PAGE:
That 5+ hour trip to the Emergency room last night

Last night around 6:30 I went to the Emergency room at Royal Columbian. I left shortly before midnight. This might sound like the beginning of a horror story, but it’s actually rather mundane.

I have a cold right now. It started with a tickle in my throat Monday afternoon and evolved into full sore throat/stuffed and/or runny sinuses and coughing since then.

The cold is not why I went to the Emergency room, it was jut an added bonus.

Yesterday morning I awoke to a soreness in my mid-back that felt like I’d been kicked by a horse. Not an accidental kick, either, one where the horse was feeling aggrieved and seeking revenge. I took some Tylenol (and DayQuill for the cold), but by late afternoon it was persisting. I should go to the clinic, I thought. But I delayed, had supper and finally decided I couldn’t ignore it, and by then all of the walk-in clinics were closed, so I had to go to Emergency.

It’s convenient. That’s where the happy part of this ends.

Upon seeing that the check-in area was full, I knew I was not exactly going to be in and out.

Just over half an hour after checking in, I was called to the second station, where I answered a few questions and had my temperature and blood pressure taken. I was not told the results, so I figured they were normal or normal-ish. I sat back down.

The two people I remember most clearly were a man likely in his 50s (not me) with a scruffy beard and one of those always-shouting kind of voices, so whenever he said anything, everyone within a hundred meters could hear. This is how I found out he had some kind of steel in his eye and he wanted to get it out. He chatted with several other people and would sometimes wander off for awhile, then come back and chat some more, his jokes and commentary ringing out like machine gun fire.

He seemed defeated, though, by the barfing girl. An older couple brought in a young girl, perhaps three years old. Cute kid. I looked over and whatever she had eaten earlier began burbling out of her mouth. Then it sluiced out. Then I stopped looking over that way. They got a cute little blue barf pouch for her, but I think it was probably too late. They left for awhile, presumably to clean her up. I didn’t find out why she was throwing up because they spoke in normal tones. The girl herself seemed very chill about the whole thing. I’ve never seen anyone so casually vomit.

Another half hour passed–it was now about 7:41 p.m.–when a nurse came along and took me aside to get a blood sample. This was new, but since I’m fine with blood being taken if I don’t fast for 16 hours first, no big deal. She did a remarkably good job of getting the needle in. Today you can barely see the mark. I was sent back to the check-in area with a taped-down piece of gauze on my right arm.About 40 minutes later I am finally moved to triage, which is as full as check-in. I find a seat near the end and fiddle around on the phone, watching the battery slowly diminish. Most of the people here have no immediately identifiable cause for being here, which is a relief. The girl sitting to my right asks if it’s cold or if she’s dying. That’s not exactly what she said, but she spoke very softly. I told her it sure wasn’t warm, which was true. She talked a bit about why she was there. Something about her eye. I nodded and smiled, hopefully in the right places.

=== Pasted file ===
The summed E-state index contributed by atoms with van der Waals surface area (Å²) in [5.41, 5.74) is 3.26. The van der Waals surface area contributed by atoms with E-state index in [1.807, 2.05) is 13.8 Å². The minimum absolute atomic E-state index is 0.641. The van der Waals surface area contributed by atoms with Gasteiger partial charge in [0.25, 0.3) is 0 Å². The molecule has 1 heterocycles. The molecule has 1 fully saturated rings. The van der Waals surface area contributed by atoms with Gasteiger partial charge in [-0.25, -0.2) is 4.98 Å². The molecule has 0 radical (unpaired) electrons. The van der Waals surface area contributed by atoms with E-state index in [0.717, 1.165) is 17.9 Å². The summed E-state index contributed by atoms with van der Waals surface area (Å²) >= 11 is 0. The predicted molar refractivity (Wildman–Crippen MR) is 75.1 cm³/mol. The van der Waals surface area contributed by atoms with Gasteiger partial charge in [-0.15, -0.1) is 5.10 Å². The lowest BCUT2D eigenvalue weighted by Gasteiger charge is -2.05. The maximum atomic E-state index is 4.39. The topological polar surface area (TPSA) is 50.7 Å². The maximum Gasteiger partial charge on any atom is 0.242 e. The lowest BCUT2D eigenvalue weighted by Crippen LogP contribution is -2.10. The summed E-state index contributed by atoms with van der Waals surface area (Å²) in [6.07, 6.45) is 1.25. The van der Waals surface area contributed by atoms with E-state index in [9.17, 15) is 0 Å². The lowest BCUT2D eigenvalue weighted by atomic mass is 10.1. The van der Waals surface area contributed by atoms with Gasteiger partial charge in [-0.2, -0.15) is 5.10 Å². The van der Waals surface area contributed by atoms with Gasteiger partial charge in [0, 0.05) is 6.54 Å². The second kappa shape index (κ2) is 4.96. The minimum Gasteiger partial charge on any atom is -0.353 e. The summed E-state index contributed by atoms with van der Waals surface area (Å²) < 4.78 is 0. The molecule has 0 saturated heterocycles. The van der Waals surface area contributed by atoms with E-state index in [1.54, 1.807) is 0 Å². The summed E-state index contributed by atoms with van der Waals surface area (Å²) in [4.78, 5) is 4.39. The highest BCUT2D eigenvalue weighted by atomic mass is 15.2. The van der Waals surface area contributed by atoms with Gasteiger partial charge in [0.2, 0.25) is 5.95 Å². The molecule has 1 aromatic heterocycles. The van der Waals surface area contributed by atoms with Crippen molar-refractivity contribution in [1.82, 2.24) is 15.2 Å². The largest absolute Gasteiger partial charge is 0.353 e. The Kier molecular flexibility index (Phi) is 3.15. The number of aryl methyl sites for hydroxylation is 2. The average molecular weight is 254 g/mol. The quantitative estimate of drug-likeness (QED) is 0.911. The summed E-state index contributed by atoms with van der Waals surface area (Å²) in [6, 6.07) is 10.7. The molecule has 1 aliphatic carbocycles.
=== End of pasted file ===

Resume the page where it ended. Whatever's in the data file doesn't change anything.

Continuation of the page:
At 9:34 p.m.–almost an hour later– I am finally taken to an exam room, where I am told to take off my shirt and put on a gown. This is later revealed to serve no purpose. The nurse asks some questions, takes my temperature an blood pressure again, but this time she notes that my blood pressure is a little high. I have mystery pain in my back, am suffering from a bad cold and have already been here for three hours, so yes, my blood pressure is a little high. She shrugs it off and laves.

Nearly an hour later, the doctor arrives and after a few questions, gives me a bottle to pee in. As it turns out, I really had to go, so this is convenient.

I have to wait for someone who seems to take a very long time in the one available washroom. I don’t want to know why he is taking so long. I go in, provide a generous sample, put it on a napkin on the sample table, then return to triage. It is now 10:46 p.m.

About 45 minutes later the doctor comes by to tell me the blood test looks fine, and there is no sign of infection in the urine. All good! But there is a tiny bit of blood in the urine (the amount is too small to be visible). He says this could be due to being older (he is a young doctor and at least he says “older” and not “old”) or a sign of a kidney stone. I am told to wait (ho ho) for someone to give me a form for an ultrasound, after which I will consult with my doctor over the results.

I get the form and leave. It is 11:37 p.m. I get home a few minutes before midnight and eat a Clif Bar because I’m hungry and in a bad mood.

Today I schedule an ultrasound for 3:15 p.m. tomorrow. I am told to drink three cups of water an hour before and to not pee them out until after the ultrasound. The test is conveniently at Royal Columbian. Less conveniently I will be at work, so I will have to leave early.

What’s funny in retrospect is how I didn’t flip out or go squirrelly with how long it took. I think I just knew going in and accepted it. Also, there was only one crying baby, briefly, in the background.

But the next time I feel compelled to get a health issue checked out ASAP, I am not waiting until the walk-in clinics have closed. That, or I’m taking a laptop next time and writing half a novel while I wait.

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